Chapter 8: The Levitating Squat Routine

Termites, or bug-a-bugs, as the Liberians colorfully named them, built towering homes in the rainforest as is demonstrated by the termite mound to the right of the palm tree.

 “Lots of bug-a-bug and cockroaches,” Sam observed as we peered in at the chaos.

Sure enough, our flashlight revealed that the writhing floor was a multitude of three-inch African cockroaches scurrying every which way. The tunnels climbing the walls had been sculpted by termites, or bug-a-bug as the Liberians colorfully named them. The tomb-like odor was how a house normally smelled in the tropics when left vacant for a few weeks.

Bob’s proudly drawn bucket of water sat carefully placed in the middle of the living room. Warm thoughts of veteran Peace Corps Volunteers taking care of the new kids temporarily blocked our darker visions.

I directed the flashlight into the bucket. A thick layer of scum reflected the light as a complete ecosystem came to life. Somewhere in the house a malaria-bearing mommy mosquito was extremely proud of her progeny. Hundreds of little wigglers broke the surface, virtually guaranteeing the continuation of the family line for a thousand years.

“Can you imagine what this would have been like if the Volunteers hadn’t cleaned?” I chuckled nervously, making a weak attempt at humor. Jo Ann recognized it for what it was worth and ignored me. I had the uncharitable thought that cleaning our house out had meant removing the furniture.

“Let’s tour our new home.” Again silence, but at least Jo Ann followed me. I had the flashlight. The bedroom was first. A fist-sized crab like spider went scurrying sidewise across the wall. Splat! One problem was eliminated. I hoped that its aunts, uncles, brothers and sisters weren’t the vengeful type.

Our bed was a moldy mattress shoved into the corner. It smelled suspiciously like the house.

“Hey, our first furniture,” I noted, still trying to get a laugh. This time I was rewarded with a weak smile.

Next we came to the kitchen. There was no chance it would show up in Sunset Magazine.  A kerosene lantern, kerosene stove and kerosene refrigerator filled the space. But there was no kerosene.

My thoughts returned to the PCVs and what they might have done. I envisioned the refrigerator running and full of cold beer. Then I just envisioned the beer. It didn’t have to be cold, just plentiful. But there wasn’t any beer, there wasn’t any light, there wasn’t any drinkable water and there wasn’t any food. It promised to be a long night.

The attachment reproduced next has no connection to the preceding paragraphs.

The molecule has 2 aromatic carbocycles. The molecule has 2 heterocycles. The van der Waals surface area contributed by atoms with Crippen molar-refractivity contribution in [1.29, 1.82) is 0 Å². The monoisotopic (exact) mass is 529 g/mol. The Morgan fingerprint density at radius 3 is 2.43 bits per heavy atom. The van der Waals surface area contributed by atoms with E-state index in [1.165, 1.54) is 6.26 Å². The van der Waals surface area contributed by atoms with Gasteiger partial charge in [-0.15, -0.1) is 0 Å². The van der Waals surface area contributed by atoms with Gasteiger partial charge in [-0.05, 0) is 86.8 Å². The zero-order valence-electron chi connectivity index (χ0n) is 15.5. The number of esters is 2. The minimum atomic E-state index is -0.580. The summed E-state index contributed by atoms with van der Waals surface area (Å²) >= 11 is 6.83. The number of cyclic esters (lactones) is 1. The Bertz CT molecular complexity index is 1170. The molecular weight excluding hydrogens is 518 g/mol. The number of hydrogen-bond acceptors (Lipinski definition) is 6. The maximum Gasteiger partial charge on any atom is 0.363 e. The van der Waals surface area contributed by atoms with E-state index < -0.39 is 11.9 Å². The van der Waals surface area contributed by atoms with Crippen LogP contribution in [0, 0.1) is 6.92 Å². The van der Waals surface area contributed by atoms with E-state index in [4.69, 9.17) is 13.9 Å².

“I need to visit the outhouse,” Jo Ann announced. My bladder gave an empathetic twinge. Our last pee stop had been in Monrovia. The three of us trooped outside. Jo took the flashlight and disappeared into the rickety one holer.

“Curtis!” she yelled. I yanked open the door and prepared to be heroic. Jo Ann was standing inside with a wild look on her face. The flashlight was shining down into the hole. Thousands of little eyes stared back at us.

“Lots of cockroaches,” Sam noted. He was beginning to sound repetitious.

That was the night that Jo Ann mastered her famous levitating squat routine. Cockroaches used your butt as a runway when you sat on the toilet. Jo solved the problem by positioning herself about five inches up in the air. I am not sure how she managed this Yoga feat but her rear never touched an outhouse seat during the two years we were in Africa.

I used a different approach. A loud stomp on the floor sent the cockroaches scurrying downward. The trick was to escape before they came back up. My habit of reading in the bathroom was sacrificed to the cause.

There wasn’t much left to do but send Sam on his way and try to get some sleep. We retired to our bedroom and I scrutinized the walls to see if any new monster crab spiders had appeared. They hadn’t. It seems that word of their truncated life span had gotten around.

I then beat the bed for several minutes with the sincere hope of persuading any other unwanted guests to hit the road.

I also leaned the rest of our furniture, three well-used Salvation Army type folding chairs, against each of the screened windows. Veteran Peace Corp’s Volunteers had warned us that rogues, i.e. burglars, loved to rob green volunteers on their first few days in town. The chairs would serve as a primitive burglar alarm. My theory was that jiggling the window would knock over the chair and scare away the rogue. It was guaranteed to scare the hell out of us.

Finally it was time to crawl in. We left our clothes on. Jo Ann, by this point, had reached a level of unhappiness that far exceeded our JFK experience. I was glad there were no handy airplanes around. There was a story about a Volunteer who had landed at Robert’s Field Airport, taken one look and climbed back on the plane. My perspective on the evening was that things had been bad enough they were bound to get better.

That’s when the drums and screaming started.

No one had told us that a Kpelle funeral was like an Irish wake.

Mourners stayed up all night pounding on drums, wailing and drinking lots of cane juice, a concoction similar in nature to 151-proof rum. It was important that the dead be sent off properly. Otherwise the spirit of the dead person would become irritated, hang around and do all sorts of bad stuff.

Of course we knew nothing about any of this. All we knew was that people were beating on drums and screaming. It was time to circle the wagons. Eventually I went to sleep; I don’t think Jo ever did.

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